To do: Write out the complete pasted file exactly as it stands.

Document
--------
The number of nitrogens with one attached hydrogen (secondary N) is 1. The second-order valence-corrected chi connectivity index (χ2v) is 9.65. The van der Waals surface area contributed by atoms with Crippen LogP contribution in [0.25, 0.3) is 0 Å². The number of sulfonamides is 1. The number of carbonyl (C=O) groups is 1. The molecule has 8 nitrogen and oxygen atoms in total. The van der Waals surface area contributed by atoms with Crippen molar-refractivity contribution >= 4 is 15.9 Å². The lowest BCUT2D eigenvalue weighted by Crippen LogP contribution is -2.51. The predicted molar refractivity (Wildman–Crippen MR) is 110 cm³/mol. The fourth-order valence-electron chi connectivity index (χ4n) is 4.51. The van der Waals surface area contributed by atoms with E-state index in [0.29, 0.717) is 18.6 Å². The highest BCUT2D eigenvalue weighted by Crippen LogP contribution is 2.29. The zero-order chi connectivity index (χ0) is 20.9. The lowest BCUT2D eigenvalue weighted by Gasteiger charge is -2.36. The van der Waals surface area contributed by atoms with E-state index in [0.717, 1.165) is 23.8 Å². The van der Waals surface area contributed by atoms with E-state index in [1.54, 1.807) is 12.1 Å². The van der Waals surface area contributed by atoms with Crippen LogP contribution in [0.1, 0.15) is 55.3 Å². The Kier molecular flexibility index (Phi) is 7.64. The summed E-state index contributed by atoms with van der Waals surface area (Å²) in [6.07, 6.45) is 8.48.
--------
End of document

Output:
The number of nitrogens with one attached hydrogen (secondary N) is 1. The second-order valence-corrected chi connectivity index (χ2v) is 9.65. The van der Waals surface area contributed by atoms with Crippen LogP contribution in [0.25, 0.3) is 0 Å². The number of sulfonamides is 1. The number of carbonyl (C=O) groups is 1. The molecule has 8 nitrogen and oxygen atoms in total. The van der Waals surface area contributed by atoms with Crippen molar-refractivity contribution >= 4 is 15.9 Å². The lowest BCUT2D eigenvalue weighted by Crippen LogP contribution is -2.51. The predicted molar refractivity (Wildman–Crippen MR) is 110 cm³/mol. The fourth-order valence-electron chi connectivity index (χ4n) is 4.51. The van der Waals surface area contributed by atoms with E-state index in [0.29, 0.717) is 18.6 Å². The highest BCUT2D eigenvalue weighted by Crippen LogP contribution is 2.29. The zero-order chi connectivity index (χ0) is 20.9. The lowest BCUT2D eigenvalue weighted by Gasteiger charge is -2.36. The van der Waals surface area contributed by atoms with E-state index in [0.717, 1.165) is 23.8 Å². The van der Waals surface area contributed by atoms with E-state index in [1.54, 1.807) is 12.1 Å². The van der Waals surface area contributed by atoms with Crippen LogP contribution in [0.1, 0.15) is 55.3 Å². The Kier molecular flexibility index (Phi) is 7.64. The summed E-state index contributed by atoms with van der Waals surface area (Å²) in [6.07, 6.45) is 8.48.